Mayors from three counties affected by deadly U-6 through Spanish Fork Canyon will draft a resolution to state officials outlining what they would like done to increase safety in the canyon.

Local and state officials are calling Spanish Fork Canyon the most dangerous stretch of road in the state.U-6 is a heavily traveled truck and tourism highway. Five people have already died on the highway just this year, including two killed over the weekend.

Mayors from south Utah County, Carbon County and Emery County, meeting with state legislators and highway officials Monday, said they want regular patrols from the Utah Highway Patrol, better signs and road improvements between Spanish Fork and Price.

Another resolution urging a feasibility study on building a four-lane highway on U-6 and U-14 between Helper and Spanish Fork where accidents have taken dozens of lives in the past four years may be introduced in the general session of the Legislature, said Rep. Brad King, R-Price.

All told, 111 people have died on the highway between Spanish Fork and Price since 1993, according to King. Twenty-two were killed last year.

"These are not just names. These are people we know," King said. He then read a partial list of victims and recounted a smattering of details about their lives before they died.

State highway commissioner Hal Clyde said a four-lane highway between the two towns would cost about $250 million.

Several fatalities have occurred in the middle passing lane descending into Helper. Dubbed "angel lanes," the middle lane is intended for vehicles traveling uphill, but the same lane can legally be used by vehicles traveling downhill. Helper Mayor Mike Dalpaiz called for the angel lanes to be removed immediately.

Speed on the winding, two-lane highway is blamed for the majority of the accidents. Officials say most of the dead were innocent people struck down by traffic violators. The mayors said they believe a highway patrol presence would reduce speed and fatalities.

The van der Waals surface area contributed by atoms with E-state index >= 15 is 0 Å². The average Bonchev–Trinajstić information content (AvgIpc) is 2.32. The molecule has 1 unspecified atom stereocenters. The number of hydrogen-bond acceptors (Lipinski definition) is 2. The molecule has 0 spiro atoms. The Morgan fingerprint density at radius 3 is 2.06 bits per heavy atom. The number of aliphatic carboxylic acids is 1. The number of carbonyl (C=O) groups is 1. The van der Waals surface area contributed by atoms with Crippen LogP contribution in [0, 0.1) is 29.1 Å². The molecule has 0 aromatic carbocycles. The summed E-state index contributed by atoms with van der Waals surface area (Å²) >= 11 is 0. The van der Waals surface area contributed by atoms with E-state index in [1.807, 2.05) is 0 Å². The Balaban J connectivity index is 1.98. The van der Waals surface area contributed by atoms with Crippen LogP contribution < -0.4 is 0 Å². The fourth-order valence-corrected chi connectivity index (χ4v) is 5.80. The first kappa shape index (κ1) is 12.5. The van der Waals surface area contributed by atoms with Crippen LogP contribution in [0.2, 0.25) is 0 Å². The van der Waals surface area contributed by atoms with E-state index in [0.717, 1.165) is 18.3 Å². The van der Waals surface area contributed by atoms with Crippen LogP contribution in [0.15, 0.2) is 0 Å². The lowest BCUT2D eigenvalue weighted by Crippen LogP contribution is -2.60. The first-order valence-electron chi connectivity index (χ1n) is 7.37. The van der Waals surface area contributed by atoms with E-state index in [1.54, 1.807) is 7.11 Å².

But UHP Lt. Ron Ostler said he has 17 troopers and three sergeants patrolling Utah County. That doesn't leave enough officers to patrol the canyon. "There's not one there unless there's an accident," he said.

Ostler said if he could hire three more officers, the canyon would get a 24-hour patrol.

He said traffic accidents have increased dramatically in Utah County over the past 18 months. Over the past year, I-15 accidents are up 25 percent, and accidents off the interstate are up more than 100 percent, he said. Most of those are in Spanish Fork Canyon.

Alan Meacham of the Utah Department of Transportation said the speed limit in the canyon, which was recently raised, is based on how fast people travel with a 65 mph maximum. Officials set the speed limit by calculating how fast 85 percent of the vehicles travel. Meacham said more than 85 percent of the vehicles in the canyon exceed the 65 mph maximum. The speed limit in the canyon varies according to the terrain.

Rep. Glenn Way, R-Spanish Fork, said he was offended by all the money spent on road construction in Salt Lake County. "Look at all the money they're dumping down I-15," he said. "They're spending an awful lot of money in Salt Lake County. They need to spend it here."